If it were a matter of wrongdoing or wicked crimes, o Jews, there would be reason why I should bear with you. But if it is a question of words and names and your own law, look to it yourselves; for I do not want to be a judge of such matters.
The apostle Paul was untiring in his activity for Christ, whose followers he had previously persecuted. Now, during his second missionary journey, he was accused by his fellow Jews and brought before the Roman proconsul Gallion. At first no decision was reached concerning Paul, much to his benefit and that of the propagation of the message of the gospel. With the words quoted above the proconsul turned down the accusation.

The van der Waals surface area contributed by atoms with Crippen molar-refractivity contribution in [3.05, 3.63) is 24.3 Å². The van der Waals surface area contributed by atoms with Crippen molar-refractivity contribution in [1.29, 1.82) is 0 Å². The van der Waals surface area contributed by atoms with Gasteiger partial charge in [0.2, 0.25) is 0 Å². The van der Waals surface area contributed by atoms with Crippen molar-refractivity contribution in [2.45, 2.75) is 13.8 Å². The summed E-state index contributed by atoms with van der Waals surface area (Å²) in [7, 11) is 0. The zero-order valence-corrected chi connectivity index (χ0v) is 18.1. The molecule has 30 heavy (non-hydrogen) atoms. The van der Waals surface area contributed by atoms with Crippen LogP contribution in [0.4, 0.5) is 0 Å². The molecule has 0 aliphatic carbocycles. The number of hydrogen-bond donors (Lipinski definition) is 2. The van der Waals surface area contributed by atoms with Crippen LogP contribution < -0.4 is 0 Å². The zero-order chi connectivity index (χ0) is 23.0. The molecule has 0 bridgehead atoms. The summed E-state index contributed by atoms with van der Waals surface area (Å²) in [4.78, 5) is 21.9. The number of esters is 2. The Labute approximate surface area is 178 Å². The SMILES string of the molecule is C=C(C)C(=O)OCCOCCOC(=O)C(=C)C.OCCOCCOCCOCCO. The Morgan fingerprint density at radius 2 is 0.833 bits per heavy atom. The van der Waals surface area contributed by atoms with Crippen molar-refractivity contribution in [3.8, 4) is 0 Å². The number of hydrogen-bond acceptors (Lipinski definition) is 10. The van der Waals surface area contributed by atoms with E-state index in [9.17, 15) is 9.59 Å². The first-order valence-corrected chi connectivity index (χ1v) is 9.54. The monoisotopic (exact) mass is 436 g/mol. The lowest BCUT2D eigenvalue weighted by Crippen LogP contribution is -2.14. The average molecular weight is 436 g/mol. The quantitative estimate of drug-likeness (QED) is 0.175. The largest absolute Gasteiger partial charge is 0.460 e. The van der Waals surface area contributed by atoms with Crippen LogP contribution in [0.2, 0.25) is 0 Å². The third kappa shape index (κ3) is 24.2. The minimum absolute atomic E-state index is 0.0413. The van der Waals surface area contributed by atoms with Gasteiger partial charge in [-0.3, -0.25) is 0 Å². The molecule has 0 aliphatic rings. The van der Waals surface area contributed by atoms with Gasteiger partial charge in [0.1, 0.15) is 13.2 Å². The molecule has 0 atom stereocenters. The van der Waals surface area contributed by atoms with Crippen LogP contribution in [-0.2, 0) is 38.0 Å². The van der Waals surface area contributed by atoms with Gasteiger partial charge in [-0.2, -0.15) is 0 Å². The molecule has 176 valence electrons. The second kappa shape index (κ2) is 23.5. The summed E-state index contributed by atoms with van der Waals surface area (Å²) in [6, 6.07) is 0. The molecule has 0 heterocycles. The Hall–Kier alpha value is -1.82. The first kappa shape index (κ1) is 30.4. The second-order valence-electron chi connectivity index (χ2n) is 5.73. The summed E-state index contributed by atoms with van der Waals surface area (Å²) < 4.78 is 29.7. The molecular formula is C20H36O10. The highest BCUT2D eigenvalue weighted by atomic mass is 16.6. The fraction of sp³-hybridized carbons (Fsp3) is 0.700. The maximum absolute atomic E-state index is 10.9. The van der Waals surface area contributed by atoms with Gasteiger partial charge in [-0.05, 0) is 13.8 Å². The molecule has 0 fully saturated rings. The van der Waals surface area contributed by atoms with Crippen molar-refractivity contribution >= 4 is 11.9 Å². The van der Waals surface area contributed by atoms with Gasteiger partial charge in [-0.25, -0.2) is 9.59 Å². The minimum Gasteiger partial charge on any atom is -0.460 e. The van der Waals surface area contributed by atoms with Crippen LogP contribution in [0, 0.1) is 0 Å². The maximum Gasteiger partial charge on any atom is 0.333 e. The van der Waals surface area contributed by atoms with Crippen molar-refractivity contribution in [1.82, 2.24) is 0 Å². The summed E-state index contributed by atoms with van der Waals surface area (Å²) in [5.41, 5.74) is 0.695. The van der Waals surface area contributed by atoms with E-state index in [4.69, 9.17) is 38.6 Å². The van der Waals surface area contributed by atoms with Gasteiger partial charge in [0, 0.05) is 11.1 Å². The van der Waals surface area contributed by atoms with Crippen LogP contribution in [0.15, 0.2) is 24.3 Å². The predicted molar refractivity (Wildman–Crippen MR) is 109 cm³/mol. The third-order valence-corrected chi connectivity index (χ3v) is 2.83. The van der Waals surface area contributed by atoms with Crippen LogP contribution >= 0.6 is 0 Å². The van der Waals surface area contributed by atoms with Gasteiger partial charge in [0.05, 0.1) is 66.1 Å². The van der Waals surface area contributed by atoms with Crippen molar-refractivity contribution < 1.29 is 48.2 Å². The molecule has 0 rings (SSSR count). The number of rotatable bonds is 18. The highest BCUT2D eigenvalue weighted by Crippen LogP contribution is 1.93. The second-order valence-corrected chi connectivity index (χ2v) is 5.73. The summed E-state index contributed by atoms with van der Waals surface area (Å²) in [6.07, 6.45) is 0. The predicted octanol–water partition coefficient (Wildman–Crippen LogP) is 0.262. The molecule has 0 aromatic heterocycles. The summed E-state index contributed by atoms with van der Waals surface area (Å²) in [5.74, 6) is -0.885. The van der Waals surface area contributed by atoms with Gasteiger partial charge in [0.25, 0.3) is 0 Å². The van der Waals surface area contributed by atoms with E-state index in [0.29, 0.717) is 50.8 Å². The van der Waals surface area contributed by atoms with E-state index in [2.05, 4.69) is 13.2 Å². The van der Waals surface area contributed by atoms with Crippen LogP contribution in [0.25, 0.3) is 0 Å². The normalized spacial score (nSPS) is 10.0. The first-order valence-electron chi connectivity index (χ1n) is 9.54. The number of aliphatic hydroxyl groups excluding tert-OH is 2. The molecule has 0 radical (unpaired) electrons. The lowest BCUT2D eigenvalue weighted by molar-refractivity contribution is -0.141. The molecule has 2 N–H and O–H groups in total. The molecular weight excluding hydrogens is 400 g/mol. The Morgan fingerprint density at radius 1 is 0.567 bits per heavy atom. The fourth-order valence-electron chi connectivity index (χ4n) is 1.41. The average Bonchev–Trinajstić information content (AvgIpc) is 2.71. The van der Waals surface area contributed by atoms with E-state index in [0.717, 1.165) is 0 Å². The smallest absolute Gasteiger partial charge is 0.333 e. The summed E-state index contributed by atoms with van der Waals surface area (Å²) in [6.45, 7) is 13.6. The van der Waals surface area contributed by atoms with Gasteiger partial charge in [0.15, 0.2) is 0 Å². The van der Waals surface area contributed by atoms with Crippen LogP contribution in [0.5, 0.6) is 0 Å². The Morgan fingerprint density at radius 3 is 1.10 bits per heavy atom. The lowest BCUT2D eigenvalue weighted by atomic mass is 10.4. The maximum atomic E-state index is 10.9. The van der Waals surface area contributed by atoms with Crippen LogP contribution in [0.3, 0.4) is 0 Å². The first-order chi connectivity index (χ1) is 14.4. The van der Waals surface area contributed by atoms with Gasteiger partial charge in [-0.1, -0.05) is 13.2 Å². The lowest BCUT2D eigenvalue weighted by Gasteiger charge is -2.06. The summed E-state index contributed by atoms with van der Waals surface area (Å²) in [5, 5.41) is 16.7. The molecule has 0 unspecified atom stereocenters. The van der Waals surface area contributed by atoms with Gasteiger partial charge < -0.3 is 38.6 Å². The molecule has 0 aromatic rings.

What Gallion said sounds very up-to-date. He did not wish to judge questions of faith. Many centuries later the relative authority between church and state was still being bitterly fought over. Christians welcome religious freedom not just for themselves, but also because turning to Christ is not something that can be imposed by compulsion. It must come from a personal conviction and decision of faith. The New Testament teaches us that the church was not called to rule over the world, but to follow Christ even in suffering.
Reading Gallion’s words, however, we get the impression that his attitude arose from personal indifference. While it was good not to make a decision as judge, his personal indifference on the matter was perilous. Simply passing Christ by unconcernedly means rejecting the eternal salvation offered us in the gospel.